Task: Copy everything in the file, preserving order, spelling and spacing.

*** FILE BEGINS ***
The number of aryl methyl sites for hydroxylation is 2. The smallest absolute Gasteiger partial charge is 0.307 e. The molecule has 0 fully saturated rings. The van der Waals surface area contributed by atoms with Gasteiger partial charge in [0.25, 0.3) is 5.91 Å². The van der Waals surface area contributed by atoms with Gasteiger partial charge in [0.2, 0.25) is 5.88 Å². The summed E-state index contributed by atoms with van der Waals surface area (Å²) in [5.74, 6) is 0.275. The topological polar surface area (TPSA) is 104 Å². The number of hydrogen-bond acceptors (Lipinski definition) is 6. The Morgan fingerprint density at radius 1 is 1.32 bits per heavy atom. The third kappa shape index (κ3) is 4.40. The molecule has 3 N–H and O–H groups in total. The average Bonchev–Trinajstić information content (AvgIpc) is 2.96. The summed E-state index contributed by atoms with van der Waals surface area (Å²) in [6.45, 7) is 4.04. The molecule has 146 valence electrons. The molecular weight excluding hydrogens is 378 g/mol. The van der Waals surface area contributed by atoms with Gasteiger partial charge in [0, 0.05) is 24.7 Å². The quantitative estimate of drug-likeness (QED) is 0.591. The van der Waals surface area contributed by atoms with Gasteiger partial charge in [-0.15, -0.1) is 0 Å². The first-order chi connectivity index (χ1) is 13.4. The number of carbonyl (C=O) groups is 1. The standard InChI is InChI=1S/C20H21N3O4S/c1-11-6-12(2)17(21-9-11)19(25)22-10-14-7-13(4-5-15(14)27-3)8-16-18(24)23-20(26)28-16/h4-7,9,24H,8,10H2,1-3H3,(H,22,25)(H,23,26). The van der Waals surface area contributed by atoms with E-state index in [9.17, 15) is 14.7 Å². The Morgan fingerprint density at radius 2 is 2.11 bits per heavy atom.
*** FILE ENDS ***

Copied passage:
The number of aryl methyl sites for hydroxylation is 2. The smallest absolute Gasteiger partial charge is 0.307 e. The molecule has 0 fully saturated rings. The van der Waals surface area contributed by atoms with Gasteiger partial charge in [0.25, 0.3) is 5.91 Å². The van der Waals surface area contributed by atoms with Gasteiger partial charge in [0.2, 0.25) is 5.88 Å². The summed E-state index contributed by atoms with van der Waals surface area (Å²) in [5.74, 6) is 0.275. The topological polar surface area (TPSA) is 104 Å². The number of hydrogen-bond acceptors (Lipinski definition) is 6. The Morgan fingerprint density at radius 1 is 1.32 bits per heavy atom. The third kappa shape index (κ3) is 4.40. The molecule has 3 N–H and O–H groups in total. The average Bonchev–Trinajstić information content (AvgIpc) is 2.96. The summed E-state index contributed by atoms with van der Waals surface area (Å²) in [6.45, 7) is 4.04. The molecule has 146 valence electrons. The molecular weight excluding hydrogens is 378 g/mol. The van der Waals surface area contributed by atoms with Gasteiger partial charge in [0, 0.05) is 24.7 Å². The quantitative estimate of drug-likeness (QED) is 0.591. The van der Waals surface area contributed by atoms with Gasteiger partial charge in [-0.15, -0.1) is 0 Å². The first-order chi connectivity index (χ1) is 13.4. The number of carbonyl (C=O) groups is 1. The standard InChI is InChI=1S/C20H21N3O4S/c1-11-6-12(2)17(21-9-11)19(25)22-10-14-7-13(4-5-15(14)27-3)8-16-18(24)23-20(26)28-16/h4-7,9,24H,8,10H2,1-3H3,(H,22,25)(H,23,26). The van der Waals surface area contributed by atoms with E-state index in [9.17, 15) is 14.7 Å². The Morgan fingerprint density at radius 2 is 2.11 bits per heavy atom.